21. Lulu says:

    Well said Big, this is what gives fan boys a bad name. And what’s your problem with me Josh?
    I’m the moron? I just made my extreme opinion.

  22. Mary Staggs says:

    Man, this level of flaming douchebaggery is what I was hoping for in the comments of my Sucker Punch review. Leave it to K-Nice to throw a firecracker into a pile of rabid kittens.

    • Joshua says:

      I’ll shoulder the blame for not seeing Suckerpunch and therefore having no reason to comment. 😀

  23. D-Rock says:

    Let me preface this by saying that I really didn’t have a huge complaint with the choice of characters. They wouldn’t have been my first choice, but for the most part it worked out well enough. But just for shits and giggles, let me show you how you could have had the same exact movie using the original 5..

    Havok – could have been Cyclops. Really, there’s no difference. Every scene could have easily been Cyclops struggling to control his optic blasts.

    Darwin – could have been Iceman. During the attack on the CIA base, Iceman could have tried to save Angel by putting up an ice wall while Cyclops tried to shoot Shaw. Shaw then hits Iceman with the absorbed energy shattering him into a million pieces allowing for his “death”. Then next movie, Charles hears faint screams of Bobby calling for help. He decides to revisit the decimated base finding that the closer he gets, the stronger Bobby’s screams become. Once there, Charles connects with Bobby’s incorporeal mind. With their combined efforts, Charles helps Bobby focus his mind to reform his ice body. Yay, Bobby returns.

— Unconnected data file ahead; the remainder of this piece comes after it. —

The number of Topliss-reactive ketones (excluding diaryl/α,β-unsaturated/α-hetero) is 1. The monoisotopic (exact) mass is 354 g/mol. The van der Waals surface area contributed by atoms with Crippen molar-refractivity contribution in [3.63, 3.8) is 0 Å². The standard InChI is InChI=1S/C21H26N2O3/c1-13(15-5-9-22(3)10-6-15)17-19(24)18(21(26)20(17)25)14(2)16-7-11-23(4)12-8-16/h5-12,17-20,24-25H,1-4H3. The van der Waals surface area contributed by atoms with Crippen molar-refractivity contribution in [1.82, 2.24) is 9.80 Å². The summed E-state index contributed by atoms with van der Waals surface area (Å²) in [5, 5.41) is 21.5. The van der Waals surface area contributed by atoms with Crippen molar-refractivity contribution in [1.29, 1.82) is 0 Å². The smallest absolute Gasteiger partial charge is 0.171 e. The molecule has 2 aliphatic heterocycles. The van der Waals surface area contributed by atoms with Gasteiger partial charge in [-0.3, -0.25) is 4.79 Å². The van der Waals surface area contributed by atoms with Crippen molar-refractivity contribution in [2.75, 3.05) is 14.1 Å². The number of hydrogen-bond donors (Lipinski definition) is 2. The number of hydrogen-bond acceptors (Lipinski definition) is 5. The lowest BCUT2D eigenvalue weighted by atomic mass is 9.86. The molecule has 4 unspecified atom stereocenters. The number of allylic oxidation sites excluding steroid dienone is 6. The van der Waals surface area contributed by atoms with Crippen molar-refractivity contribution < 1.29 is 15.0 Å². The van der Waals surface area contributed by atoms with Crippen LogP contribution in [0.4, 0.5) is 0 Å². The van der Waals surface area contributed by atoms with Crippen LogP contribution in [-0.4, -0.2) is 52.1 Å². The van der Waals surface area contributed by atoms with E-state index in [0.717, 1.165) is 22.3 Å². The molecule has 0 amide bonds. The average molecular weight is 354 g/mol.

“Angel” – could have been Warren. But before I go further, let’s accept one fact. We will most likely never see Apocalypse in a movie. So with that in mind, instead of Warren having feathers, when he activates his powers he goes right into his metal-winged, demonic form. Inner thoughts: “People get close to me because I’m the attractive rich kid, but when they see the REAL me I see their horror and disgust.. and I hate it”. This gives him the same angst “Angel” had. Warren goes on to side with Shaw. “Angel, how can you do this?”, “Angel’s protect MANkind, but that’s not me. Call me Archangel”. Boom, you can have the same air fight sequences with Warren shooting his metal feathers

    Banshee – could have been.. y’know what, fuck Jean. She’s an annoying twat and I liked Banshee’s performance 😆

    So there you go, same exact movie using 99% of the original team. Only now, you get more buy-in from those fans with similar views as Knize.

    And on that note, I’m out.

    • Jason Kerouac says:

      That’s… that’s actually pretty good. And the Scott/Warren/Sean love triangle would be SOOOO 2011.

    • Joshua says:

      I’m pretty much down with all of that, except for Iceman’s foregone resurrection. It’s a personal gripe, and I’m probably in the minority, but I hate it when a character is killed with the full intention to eventually bring him back. For me, it takes away any dramatic resonance the death may have to begin with. I remember an interview after Avengers Disassembled with Bendis where he said, “As soon as I killed Hawkeye I wanted to bring him back!” You know what an easy way to bring him back is? Don’t kill him!

      And I’d keep both Banshee and Jean 😀

  24. Bigtymin504 says:

    Did you just call Jeannie a twat? You’re dead to me.

    • Dr. Wade F'ing McNasty says:

      >Did you just call Jeannie a twat? You’re dead to me.
      >Jean Grey

      I’ll pass on this one. It’s just too easy. 😉 lol

  25. Jason Knize says:

    I have to correct myself in my assertion that Emma Frost’s age compared to Wolverine: Origins was the most glaring continuity error, after re-watching the first 3 X-Films.